Multihulls have been around for a long time. The Chinese reportedly sailed double-hulled junks as early as 2700 BC, and ancient Polynesians used a variety of multi-hulled craft to colonize the South Pacific. The Englishman William Dampier was the first Westerner on record to use the word “catamaran” back in the 1690s during a trip through the Tamil region in Southern India. The word itself comes from kattu, the Tamil word for “to tie” and maram, the Tamil word for wood, or tree. More recently, Nathanael Herreshoff built several catamarans in the 1870s, including the 33-foot Amaryllis, which was banned from racing because it was so fast. In 1820, John C. Stevens, one of the founders of the New York Yacht Club, experimented with a small catamaran named Double Trouble. Unlike another Stevens racing boat, the schooner America, it was a failure.
Few of these boats could be called “performance” multihulls in the modern sense of the word for a simple reason: inadequate materials. Working with steel fittings and basic organic materials such as wood planks, hemp and Egyptian cotton, it was impossible to create multi-hulled sailboats that were strong enough and light enough to sail to their full theoretical potential.
Then along came World War II, which brought the widespread use of fiberglass, plywood, Dacron, plastics and aluminum. It wasn’t long before a handful of visionary sailors and naval architects began using these materials to create boats the likes of which the world had never seen.
Many of these multihull pioneers endured both ridicule and scorn, but they ultimately prevailed, making the sport richer and faster—much faster—in the process.
Breaking New Ground
The 46-foot Aikane was the brainchild of Woodbridge “Woody” Brown, a New Yorker who moved to Hawaii following a stint in the South Pacific during World War II, and Hawaiian boat builder Rudy Choy. A descendent of a 38-foot catamaran named Manu Kai, which Woody created to take tourists daysailing, Aikane (which Choy designed and built in Los Angeles) was one of the world’s first modern oceangoing multihulls. Among other accomplishments, she unofficially beat the entire monohull Transpac fleet to Hawaii in 1957 and 1959, after race officals banned multihulls from the event.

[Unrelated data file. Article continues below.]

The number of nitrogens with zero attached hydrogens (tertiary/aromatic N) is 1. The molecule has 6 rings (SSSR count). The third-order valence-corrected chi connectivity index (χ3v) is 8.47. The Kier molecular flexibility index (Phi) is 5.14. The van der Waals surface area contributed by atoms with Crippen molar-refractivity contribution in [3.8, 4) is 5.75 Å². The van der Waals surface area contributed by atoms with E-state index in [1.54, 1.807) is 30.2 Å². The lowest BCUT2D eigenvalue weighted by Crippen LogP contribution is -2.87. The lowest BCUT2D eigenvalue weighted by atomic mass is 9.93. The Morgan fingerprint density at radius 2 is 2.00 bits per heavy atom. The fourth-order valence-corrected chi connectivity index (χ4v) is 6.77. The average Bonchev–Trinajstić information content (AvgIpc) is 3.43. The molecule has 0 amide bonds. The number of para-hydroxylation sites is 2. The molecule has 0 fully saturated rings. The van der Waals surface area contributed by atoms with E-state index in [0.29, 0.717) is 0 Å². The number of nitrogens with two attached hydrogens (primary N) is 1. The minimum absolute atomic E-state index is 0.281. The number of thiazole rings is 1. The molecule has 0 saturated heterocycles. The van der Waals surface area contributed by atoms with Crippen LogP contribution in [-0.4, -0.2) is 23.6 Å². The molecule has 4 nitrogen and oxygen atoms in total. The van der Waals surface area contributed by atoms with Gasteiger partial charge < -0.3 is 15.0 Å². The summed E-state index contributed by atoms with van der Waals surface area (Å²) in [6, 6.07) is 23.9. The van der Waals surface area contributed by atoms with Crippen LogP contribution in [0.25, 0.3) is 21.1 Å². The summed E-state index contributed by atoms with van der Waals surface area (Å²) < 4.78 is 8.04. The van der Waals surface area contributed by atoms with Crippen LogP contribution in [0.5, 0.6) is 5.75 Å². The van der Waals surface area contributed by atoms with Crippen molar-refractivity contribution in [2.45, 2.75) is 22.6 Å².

In 1962, the International Yacht Racing Union (the precursor to the ISAF) created four restricted classes for beach catamarans, the A, B, C and D classes. Unlike one-design classes, restricted classes encourage innovation within a set of design parameters, and the result in the C Class has been innovation on steroids. It was aboard these 25-foot speedsters—whose international championship regatta is called the “Little America’s Cup”—that rigid wing sails came into their own, and the class remains a test bed for wing-sail technology. Much of the theory and technology that went into BMW Oracle Racing’s wing sail in the 33rd America’s Cup originated on C Class cats.